Master's Defence | William Bell, Mathematical Models of Mitochondria in the Kidney and LiverExport this event to calendar

Monday, January 10, 2022 1:30 PM EST

Zoom (please email amgrad@uwaterloo.ca for the meeting link)

<--break-><--break->Candidate

William Bell | Applied Mathematics, University of Waterloo

Title

Mathematical Models of Mitochondria in the Kidney and Liver

Abstract

Mitochondria are a key player in several kinds of tissue injury, and are even the ultimate cause of certain diseases. In this work we introduce new models of mitochondrial ATP generation in multiple tissues, including liver hepatocytes and the medullary thick ascending limb in the kidney. Using this model, we predict these tissues' responses to hypoxia, uncoupling, ischemia-reperfusion, and oxidative phosphorylation dysfunction. Our results suggest mechanisms explaining differences in robustness of mitochondrial function across tissues.

The medullary thick ascending limb and proximal tubule in the kidney both experience a high metabolic demand, while having lower baseline activity of oxidative phosphorylation relative to the liver. These factors make these tissues susceptible to dysfunction of Complex III. A lower baseline oxygen tension observed in the thick ascending limb makes it susceptible to Complex IV. On the other hand, since the liver lacks these risk factors, and has higher baseline rates of glycolysis, it is less susceptible to all kinds of oxidative phosphorylation dysfunction.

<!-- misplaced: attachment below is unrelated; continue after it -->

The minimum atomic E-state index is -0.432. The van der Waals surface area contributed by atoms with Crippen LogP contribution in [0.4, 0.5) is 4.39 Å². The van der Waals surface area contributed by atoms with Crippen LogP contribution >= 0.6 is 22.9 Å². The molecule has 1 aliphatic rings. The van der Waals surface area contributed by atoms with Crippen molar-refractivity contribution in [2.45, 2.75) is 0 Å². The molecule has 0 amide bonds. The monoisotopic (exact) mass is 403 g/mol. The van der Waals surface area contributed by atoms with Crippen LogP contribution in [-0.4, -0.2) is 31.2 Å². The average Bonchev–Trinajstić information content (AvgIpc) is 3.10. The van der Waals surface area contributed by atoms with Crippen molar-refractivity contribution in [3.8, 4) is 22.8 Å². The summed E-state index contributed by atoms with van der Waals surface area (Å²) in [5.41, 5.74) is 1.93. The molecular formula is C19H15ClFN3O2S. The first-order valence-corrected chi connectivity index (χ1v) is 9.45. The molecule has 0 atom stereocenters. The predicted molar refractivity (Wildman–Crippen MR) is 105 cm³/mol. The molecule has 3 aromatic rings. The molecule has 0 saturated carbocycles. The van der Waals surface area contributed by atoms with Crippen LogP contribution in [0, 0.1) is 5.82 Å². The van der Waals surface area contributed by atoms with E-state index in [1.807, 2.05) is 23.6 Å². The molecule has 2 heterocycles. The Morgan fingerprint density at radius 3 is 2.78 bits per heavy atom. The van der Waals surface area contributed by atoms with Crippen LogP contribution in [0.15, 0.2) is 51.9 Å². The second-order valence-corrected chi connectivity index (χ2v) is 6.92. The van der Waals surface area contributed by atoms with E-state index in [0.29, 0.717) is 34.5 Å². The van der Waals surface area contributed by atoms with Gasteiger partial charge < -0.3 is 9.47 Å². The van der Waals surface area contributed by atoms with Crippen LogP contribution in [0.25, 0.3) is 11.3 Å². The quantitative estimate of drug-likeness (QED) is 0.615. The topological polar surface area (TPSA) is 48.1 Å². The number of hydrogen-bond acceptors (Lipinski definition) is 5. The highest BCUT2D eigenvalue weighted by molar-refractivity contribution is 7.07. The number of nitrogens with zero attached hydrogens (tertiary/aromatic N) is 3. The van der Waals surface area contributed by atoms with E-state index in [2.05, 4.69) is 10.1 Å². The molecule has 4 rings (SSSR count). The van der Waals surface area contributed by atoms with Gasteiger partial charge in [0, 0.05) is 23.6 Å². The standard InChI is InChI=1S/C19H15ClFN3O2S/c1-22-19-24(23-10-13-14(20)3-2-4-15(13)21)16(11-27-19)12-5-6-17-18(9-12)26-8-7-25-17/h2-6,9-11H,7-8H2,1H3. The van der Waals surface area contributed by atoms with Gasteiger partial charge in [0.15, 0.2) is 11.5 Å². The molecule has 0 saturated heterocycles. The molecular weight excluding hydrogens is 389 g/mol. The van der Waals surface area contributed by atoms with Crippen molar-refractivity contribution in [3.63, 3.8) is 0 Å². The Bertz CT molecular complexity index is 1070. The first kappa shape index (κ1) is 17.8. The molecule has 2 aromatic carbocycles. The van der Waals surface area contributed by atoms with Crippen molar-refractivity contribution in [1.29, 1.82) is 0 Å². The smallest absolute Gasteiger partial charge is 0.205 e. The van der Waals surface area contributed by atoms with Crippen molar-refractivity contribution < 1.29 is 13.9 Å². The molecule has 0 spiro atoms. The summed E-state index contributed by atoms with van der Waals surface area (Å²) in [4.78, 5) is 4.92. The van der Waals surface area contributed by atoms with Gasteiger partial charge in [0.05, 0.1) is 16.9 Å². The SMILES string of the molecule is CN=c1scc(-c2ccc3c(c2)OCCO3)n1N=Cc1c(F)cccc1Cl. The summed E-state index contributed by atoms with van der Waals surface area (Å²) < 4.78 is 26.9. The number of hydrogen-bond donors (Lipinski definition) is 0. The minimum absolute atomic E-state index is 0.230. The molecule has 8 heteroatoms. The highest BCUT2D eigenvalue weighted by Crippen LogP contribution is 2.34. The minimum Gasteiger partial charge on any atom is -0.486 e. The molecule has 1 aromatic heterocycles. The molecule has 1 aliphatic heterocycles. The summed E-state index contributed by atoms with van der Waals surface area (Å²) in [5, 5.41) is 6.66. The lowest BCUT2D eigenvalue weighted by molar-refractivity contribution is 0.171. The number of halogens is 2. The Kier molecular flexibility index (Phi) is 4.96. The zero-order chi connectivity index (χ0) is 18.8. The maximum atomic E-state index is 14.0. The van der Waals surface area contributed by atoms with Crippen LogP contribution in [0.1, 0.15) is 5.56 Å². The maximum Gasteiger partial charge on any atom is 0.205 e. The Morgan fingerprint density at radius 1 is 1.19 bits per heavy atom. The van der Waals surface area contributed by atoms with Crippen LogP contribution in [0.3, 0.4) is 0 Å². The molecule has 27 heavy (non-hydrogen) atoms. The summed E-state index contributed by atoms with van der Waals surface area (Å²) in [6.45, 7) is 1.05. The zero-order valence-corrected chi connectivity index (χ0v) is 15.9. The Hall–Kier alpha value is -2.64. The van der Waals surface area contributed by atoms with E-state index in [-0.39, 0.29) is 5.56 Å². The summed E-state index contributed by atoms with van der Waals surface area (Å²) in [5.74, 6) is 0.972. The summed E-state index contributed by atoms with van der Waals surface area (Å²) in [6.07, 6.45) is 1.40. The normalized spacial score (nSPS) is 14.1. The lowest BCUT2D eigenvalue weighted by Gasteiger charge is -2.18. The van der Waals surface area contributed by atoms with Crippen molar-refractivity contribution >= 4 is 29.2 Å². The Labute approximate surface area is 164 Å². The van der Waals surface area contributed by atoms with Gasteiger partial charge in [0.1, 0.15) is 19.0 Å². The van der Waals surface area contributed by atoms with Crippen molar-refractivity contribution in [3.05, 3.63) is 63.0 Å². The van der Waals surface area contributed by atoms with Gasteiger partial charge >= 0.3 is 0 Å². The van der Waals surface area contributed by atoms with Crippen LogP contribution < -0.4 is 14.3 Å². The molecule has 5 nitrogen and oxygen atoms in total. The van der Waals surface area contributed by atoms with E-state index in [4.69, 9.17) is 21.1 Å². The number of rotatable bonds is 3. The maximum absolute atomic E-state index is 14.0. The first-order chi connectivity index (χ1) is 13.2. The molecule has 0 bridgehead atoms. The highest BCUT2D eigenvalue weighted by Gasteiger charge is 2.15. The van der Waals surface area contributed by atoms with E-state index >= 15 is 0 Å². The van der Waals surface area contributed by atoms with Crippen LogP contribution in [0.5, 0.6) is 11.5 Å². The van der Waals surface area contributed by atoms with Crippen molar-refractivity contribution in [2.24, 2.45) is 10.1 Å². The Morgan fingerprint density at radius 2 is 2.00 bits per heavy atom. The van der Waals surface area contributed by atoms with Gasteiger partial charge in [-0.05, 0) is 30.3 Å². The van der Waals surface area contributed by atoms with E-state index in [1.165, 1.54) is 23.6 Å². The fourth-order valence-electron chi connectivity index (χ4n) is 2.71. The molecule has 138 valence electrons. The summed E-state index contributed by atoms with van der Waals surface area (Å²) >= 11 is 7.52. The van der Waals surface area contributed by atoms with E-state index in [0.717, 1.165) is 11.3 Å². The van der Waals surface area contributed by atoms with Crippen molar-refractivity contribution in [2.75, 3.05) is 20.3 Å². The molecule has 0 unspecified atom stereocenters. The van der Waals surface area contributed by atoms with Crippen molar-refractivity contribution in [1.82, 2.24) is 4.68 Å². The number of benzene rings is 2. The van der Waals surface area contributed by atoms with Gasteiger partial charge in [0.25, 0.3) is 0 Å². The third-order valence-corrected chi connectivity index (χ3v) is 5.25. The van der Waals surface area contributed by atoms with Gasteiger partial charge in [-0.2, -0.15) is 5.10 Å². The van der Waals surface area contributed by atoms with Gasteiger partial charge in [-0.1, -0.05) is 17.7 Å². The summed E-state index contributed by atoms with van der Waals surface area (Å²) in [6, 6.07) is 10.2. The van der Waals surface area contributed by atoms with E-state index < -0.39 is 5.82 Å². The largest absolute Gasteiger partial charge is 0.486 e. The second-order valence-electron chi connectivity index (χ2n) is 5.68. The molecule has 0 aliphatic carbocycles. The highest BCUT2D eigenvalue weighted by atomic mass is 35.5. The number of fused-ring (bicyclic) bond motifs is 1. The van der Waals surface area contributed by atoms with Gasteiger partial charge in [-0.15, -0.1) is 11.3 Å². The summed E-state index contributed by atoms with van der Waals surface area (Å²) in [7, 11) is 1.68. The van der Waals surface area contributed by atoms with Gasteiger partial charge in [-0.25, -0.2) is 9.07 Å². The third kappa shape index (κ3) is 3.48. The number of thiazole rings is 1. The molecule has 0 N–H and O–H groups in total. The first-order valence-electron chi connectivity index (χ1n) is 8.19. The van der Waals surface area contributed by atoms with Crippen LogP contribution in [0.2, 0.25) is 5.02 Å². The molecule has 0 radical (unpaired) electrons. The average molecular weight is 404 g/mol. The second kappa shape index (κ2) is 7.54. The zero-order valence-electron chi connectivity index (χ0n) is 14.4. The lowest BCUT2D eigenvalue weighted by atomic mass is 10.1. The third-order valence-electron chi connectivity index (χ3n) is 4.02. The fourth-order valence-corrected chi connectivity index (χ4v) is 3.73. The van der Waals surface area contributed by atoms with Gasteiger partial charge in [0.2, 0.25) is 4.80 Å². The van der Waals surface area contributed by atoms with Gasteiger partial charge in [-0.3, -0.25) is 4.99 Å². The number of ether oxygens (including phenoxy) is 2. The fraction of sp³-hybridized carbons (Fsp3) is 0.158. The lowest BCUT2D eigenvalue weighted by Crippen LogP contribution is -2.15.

Ischemia-reperfusion is an intriguing example of a non-equilibrium behaviour driven by a change in tissue oxygen tension. Ischemia involves prolonged hypoxia, followed by the sudden return of oxygen during reperfusion. During reperfusion, we predict that the build up of succinate causes the electron transport chain in the liver to temporarily be in a highly reduced state. This can lead to the production of reactive oxygen species. We accurately predict the timescale on which the electron transport chain is left in a reduced state, and we observe levels of reduction likely to lead to reactive oxygen species production.

Aside from the above, we predict thresholds for ATP depletion from hypoxia, and we predict the consequences for oxygen consumption of uncoupling. We find that once again, the kidney tissues considered are more at risk from hypoxia. We predict that hypoxia represents a danger of ATP depletion in the proximal tubule below 10 mmHg of oxygen partial pressure, and in the thick ascending limb below 3 mmHg.

We examine at length the effects of diabetes on the liver and kidney, and we find that it may leave the kidney especially at greater risk for ATP depletion and reactive oxygen species formation. This is particularly true during hypoxia (and uncoupling in the case of ATP depletion). 

Our modelling efforts indicate the viability of modelling mitochondrial pathologies with mechanistic models. We demonstrate that even simple models of mitochondrial dysfunction may effectively reproduce experimental results.

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